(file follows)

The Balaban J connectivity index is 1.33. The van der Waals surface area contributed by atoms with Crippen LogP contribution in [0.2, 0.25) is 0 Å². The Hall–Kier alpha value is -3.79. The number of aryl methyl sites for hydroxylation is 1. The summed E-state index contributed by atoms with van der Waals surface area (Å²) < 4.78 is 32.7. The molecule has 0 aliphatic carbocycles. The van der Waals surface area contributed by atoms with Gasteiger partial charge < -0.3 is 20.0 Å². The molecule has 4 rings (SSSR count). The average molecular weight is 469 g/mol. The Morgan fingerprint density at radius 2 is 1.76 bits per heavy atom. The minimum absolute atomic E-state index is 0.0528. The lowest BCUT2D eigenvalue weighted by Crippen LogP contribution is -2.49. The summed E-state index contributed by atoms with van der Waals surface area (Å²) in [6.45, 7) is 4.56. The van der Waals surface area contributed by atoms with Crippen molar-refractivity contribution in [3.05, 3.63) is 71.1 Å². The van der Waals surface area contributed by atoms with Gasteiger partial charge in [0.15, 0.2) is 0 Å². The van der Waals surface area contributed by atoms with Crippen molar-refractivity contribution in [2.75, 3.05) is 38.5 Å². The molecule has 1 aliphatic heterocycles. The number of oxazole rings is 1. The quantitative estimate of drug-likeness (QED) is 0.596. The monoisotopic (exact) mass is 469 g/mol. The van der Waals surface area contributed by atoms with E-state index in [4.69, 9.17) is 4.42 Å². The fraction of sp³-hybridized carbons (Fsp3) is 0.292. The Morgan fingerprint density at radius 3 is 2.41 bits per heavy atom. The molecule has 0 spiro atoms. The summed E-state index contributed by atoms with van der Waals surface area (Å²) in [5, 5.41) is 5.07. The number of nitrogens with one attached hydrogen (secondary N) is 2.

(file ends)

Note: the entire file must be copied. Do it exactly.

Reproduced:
The Balaban J connectivity index is 1.33. The van der Waals surface area contributed by atoms with Crippen LogP contribution in [0.2, 0.25) is 0 Å². The Hall–Kier alpha value is -3.79. The number of aryl methyl sites for hydroxylation is 1. The summed E-state index contributed by atoms with van der Waals surface area (Å²) < 4.78 is 32.7. The molecule has 0 aliphatic carbocycles. The van der Waals surface area contributed by atoms with Gasteiger partial charge < -0.3 is 20.0 Å². The molecule has 4 rings (SSSR count). The average molecular weight is 469 g/mol. The Morgan fingerprint density at radius 2 is 1.76 bits per heavy atom. The minimum absolute atomic E-state index is 0.0528. The lowest BCUT2D eigenvalue weighted by Crippen LogP contribution is -2.49. The summed E-state index contributed by atoms with van der Waals surface area (Å²) in [6.45, 7) is 4.56. The van der Waals surface area contributed by atoms with Crippen molar-refractivity contribution in [3.05, 3.63) is 71.1 Å². The van der Waals surface area contributed by atoms with Gasteiger partial charge in [0.15, 0.2) is 0 Å². The van der Waals surface area contributed by atoms with Crippen molar-refractivity contribution in [2.75, 3.05) is 38.5 Å². The molecule has 1 aliphatic heterocycles. The number of oxazole rings is 1. The quantitative estimate of drug-likeness (QED) is 0.596. The monoisotopic (exact) mass is 469 g/mol. The van der Waals surface area contributed by atoms with E-state index in [4.69, 9.17) is 4.42 Å². The fraction of sp³-hybridized carbons (Fsp3) is 0.292. The Morgan fingerprint density at radius 3 is 2.41 bits per heavy atom. The molecule has 0 spiro atoms. The summed E-state index contributed by atoms with van der Waals surface area (Å²) in [5, 5.41) is 5.07. The number of nitrogens with one attached hydrogen (secondary N) is 2.